Schumer blasts Trump’s executive orders as ‘a big show’ that ‘won’t do the job’ for coronavirus relief
Senate Minority Leader Chuck Schumer, D-N.Y., on Sunday blasted President Trump’s recent executive orders as “a big show” that won’t “do anything” as lawmakers continue to voice their discontent over the president’s moves following the collapse of negotiations with Congress on a new coronavirus rescue package.
Schumer, who appeared on ABC’s “This Week,” is one of the most prominent congressional voices expressing discontent over Trump’s executive orders on Saturday to defer payroll taxes and replace an expired unemployment benefit with a lower amount.
While the president cast his actions as necessary given that lawmakers have been unable to reach an agreement to plunge more money into the stumbling economy, Schumer and other Democrats argue that the move seems more designed to help Trump’s re-election chances come November and say that the orders will most likely face opposition in the courts.
“The event at the country club is just what Trump does, a big show but it doesn’t do anything,” Schumer said of Trump signing his executive orders at his New Jersey country club. “As the American people look at these executive orders, they’ll see they don’t come close to doing the job in two ways, one in what’s proposed, and second in what’s left out.”
Trump moved to continue paying a supplemental federal unemployment benefit for millions of Americans out of work during the outbreak. However, his order called for up to $400 payments each week, one-third less than the $600 people had been receiving. How many people would receive the benefit and how long it might take to arrive were open questions.
The previous unemployment benefit, which expired on Aug. 1, was fully funded by Washington, but Trump is asking states to now cover 25 percent. He is seeking to set aside $44 billion in previously approved disaster aid to help states, but said it would be up to states to determine how much, if any of it, to fund, so the benefits could be smaller still.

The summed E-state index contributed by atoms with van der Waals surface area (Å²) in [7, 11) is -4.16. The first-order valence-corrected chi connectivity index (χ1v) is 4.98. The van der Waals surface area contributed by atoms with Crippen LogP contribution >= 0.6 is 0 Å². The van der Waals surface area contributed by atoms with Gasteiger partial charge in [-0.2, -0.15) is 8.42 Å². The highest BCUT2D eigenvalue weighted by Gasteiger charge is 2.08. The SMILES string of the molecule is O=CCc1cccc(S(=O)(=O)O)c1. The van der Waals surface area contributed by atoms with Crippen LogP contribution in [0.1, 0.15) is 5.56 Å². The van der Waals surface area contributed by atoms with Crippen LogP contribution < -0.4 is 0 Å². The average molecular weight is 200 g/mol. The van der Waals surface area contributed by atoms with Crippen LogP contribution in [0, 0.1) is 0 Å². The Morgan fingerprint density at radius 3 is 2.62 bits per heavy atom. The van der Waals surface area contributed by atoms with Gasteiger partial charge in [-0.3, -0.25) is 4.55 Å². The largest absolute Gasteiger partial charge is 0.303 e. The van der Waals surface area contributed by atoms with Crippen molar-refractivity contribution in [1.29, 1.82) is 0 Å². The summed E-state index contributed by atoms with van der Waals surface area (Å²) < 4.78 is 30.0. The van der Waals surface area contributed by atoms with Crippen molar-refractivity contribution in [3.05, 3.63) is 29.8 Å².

“Most states will take months to implement it, because it’s brand new, it’s sort of put together with spit and paste, and many states, because they have to chip in $100 and they don’t have money won’t do it,” Schumer said. “And to boot it depletes the hurricane trust fund to defer this money, to pay for this, when we’re at the height of hurricane season.”
Many states already faced budget shortfalls due to the coronavirus pandemic and would have difficulty assuming the new obligation.
Trump hopes the four executive orders he signed will signal to Americans that he is acting where Congress will not to address economic fallout from the COVID-19 pandemic, which has upended nearly all aspects of American life. It’s unclear what the economic impact of his actions will be, and his orders do not address several areas that have been part of the congressional negotiations, including funding for schools and state and local governments.
Democrats initially sought a $3.4 trillion package, but said they lowered their asking price in talks to $2 trillion. Republicans had proposed a $1 trillion plan.
Trump’s Democratic opponent in the presidential race, Joe Biden, called the orders “a series of half-baked measures” and accused him of putting at risk Social Security, which is funded by the payroll tax.
It’s not only Democrats, however, who took issue with Trump’s orders.
Republican Sen. Ben Sasse of Nebraska said: “The pen-and-phone theory of executive lawmaking is unconstitutional slop.”
Sasse, a member of the Senate’s Judiciary and Finance panels, added that Trump “does not have the power to unilaterally rewrite the payroll tax law. Under the Constitution, that power belongs to the American people acting through their members of Congress.”
The Associated Press contributed to this report.